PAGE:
Wittenberg University took the next step in construction of a $40 million indoor athletic facility on Tuesday, demolishing the press box that has long stood over Edwards-Maurer Field.
The press box was pulled down away from the football field. It took crews three attempts to get it down but fell with a loud boom once it tumbled.
“For whatever it’s worth, it’s maybe not aesthetically pleasing, but it’s kind of a tradition at Witt,” said football coach Joe Fincham last fall. “I’ll be sad to see it go.”
The athletic facility improvements include: a 125,000 square-feet complex with a 100-yard indoor artificial turf surface; a six-lane, 300-meter indoor track; a 7,000-square-foot weight room; a sport performance, strength training and wellness center; technology-enabled classroom space; updated locker rooms; and modern court surfaces for tennis, volleyball and basketball.
The double-tiered press box was named after local sports editors Dan Hoyt, of the Springfield Sun, and Bob Sullivan, of the Springfield News, in 1987.
When the Tigers won national championships in the 1960s and 1970s, the stands rose to the bottom of the press box. In later years, stairs connected the press box to the stands. A temporary structure replaced those stairs last season as preparation for the demolition continued.
Wittenberg Athletic Director Gary Williams expects a new press box will be ready to go when the 2018 football season begins. He said work on the 1929 Field House, the old gym next to the HPER Center, should also be complete by then. However, the entire facility won’t be completed until 2019.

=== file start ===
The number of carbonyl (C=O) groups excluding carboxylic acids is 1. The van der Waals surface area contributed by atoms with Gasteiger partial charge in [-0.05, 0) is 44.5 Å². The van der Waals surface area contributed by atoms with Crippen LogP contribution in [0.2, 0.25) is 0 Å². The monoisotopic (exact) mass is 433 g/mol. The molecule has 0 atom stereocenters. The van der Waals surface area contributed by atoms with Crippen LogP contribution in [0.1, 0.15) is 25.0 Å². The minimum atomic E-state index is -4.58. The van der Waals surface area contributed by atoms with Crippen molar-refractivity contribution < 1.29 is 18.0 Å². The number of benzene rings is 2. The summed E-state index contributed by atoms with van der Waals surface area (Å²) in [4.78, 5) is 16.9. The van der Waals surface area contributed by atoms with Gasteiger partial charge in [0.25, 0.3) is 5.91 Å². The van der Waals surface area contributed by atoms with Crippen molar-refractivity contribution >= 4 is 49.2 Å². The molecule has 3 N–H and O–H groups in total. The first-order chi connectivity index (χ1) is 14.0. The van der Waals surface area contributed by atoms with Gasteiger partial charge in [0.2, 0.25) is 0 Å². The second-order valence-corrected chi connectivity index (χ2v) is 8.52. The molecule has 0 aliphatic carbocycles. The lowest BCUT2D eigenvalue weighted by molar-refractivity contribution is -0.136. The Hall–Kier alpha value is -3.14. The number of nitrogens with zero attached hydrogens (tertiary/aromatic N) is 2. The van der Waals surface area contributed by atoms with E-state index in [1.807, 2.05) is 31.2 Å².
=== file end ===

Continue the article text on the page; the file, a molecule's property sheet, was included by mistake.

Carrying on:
The construction has disrupted routines for athletes and coaches. Fewer locker rooms are available, forcing some athletes to use racquetball courts. Coaches have moved out of their normal offices at the HPER Center.
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Williams praised everyone for adapting. The volleyball team reached the national championship game. The football and women’s soccer teams won North Coast Athletic Conference championships.The men’s basketball team is 13-0 and ranked 10th in the nation.
“There’s a lot of things that have been disrupted,” Williams said. “We realize that. But at the same token, it’s amazing how hard the kids are working. You can’t say enough about their resilience and grit.”
Williams expects the steel that will be used for the main structure to arrive sometime in the early spring. He called the press box demolition a positive sign in construction.
“It’s one of the last visible changes that people will see and it’ll be noticeable,” Williams said. “It’s sentimental for people. There’s a lot of people who have experienced this place for many years. It’s kind of a special moment. It’s the beginning of the next generation for the facility, but it’s symbolic of many years of history and tradition.”
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